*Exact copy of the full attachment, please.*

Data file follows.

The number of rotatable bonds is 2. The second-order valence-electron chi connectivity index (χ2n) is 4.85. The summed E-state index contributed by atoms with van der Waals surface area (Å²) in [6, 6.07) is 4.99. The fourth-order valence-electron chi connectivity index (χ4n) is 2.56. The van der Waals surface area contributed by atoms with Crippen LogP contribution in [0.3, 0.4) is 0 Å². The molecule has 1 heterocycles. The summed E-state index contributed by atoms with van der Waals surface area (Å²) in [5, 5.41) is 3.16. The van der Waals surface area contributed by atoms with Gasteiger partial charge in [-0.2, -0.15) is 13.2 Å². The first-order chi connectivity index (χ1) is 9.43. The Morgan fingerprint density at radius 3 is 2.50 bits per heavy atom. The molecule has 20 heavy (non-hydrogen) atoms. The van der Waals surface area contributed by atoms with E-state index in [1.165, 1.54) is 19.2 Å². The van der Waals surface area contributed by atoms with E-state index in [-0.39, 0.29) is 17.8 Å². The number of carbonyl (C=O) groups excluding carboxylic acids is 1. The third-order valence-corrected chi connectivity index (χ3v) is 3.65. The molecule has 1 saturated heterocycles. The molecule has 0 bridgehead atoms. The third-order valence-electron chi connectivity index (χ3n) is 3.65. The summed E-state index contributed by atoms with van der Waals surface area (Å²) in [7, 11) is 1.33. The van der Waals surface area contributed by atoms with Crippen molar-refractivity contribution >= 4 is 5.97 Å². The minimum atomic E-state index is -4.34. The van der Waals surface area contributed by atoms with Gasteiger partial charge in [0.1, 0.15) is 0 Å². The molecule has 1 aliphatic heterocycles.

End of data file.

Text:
The number of rotatable bonds is 2. The second-order valence-electron chi connectivity index (χ2n) is 4.85. The summed E-state index contributed by atoms with van der Waals surface area (Å²) in [6, 6.07) is 4.99. The fourth-order valence-electron chi connectivity index (χ4n) is 2.56. The van der Waals surface area contributed by atoms with Crippen LogP contribution in [0.3, 0.4) is 0 Å². The molecule has 1 heterocycles. The summed E-state index contributed by atoms with van der Waals surface area (Å²) in [5, 5.41) is 3.16. The van der Waals surface area contributed by atoms with Gasteiger partial charge in [-0.2, -0.15) is 13.2 Å². The first-order chi connectivity index (χ1) is 9.43. The Morgan fingerprint density at radius 3 is 2.50 bits per heavy atom. The molecule has 20 heavy (non-hydrogen) atoms. The van der Waals surface area contributed by atoms with E-state index in [1.165, 1.54) is 19.2 Å². The van der Waals surface area contributed by atoms with E-state index in [-0.39, 0.29) is 17.8 Å². The number of carbonyl (C=O) groups excluding carboxylic acids is 1. The third-order valence-corrected chi connectivity index (χ3v) is 3.65. The molecule has 1 saturated heterocycles. The molecule has 0 bridgehead atoms. The third-order valence-electron chi connectivity index (χ3n) is 3.65. The summed E-state index contributed by atoms with van der Waals surface area (Å²) in [7, 11) is 1.33. The van der Waals surface area contributed by atoms with Crippen molar-refractivity contribution >= 4 is 5.97 Å². The minimum atomic E-state index is -4.34. The van der Waals surface area contributed by atoms with Gasteiger partial charge in [0.1, 0.15) is 0 Å². The molecule has 1 aliphatic heterocycles.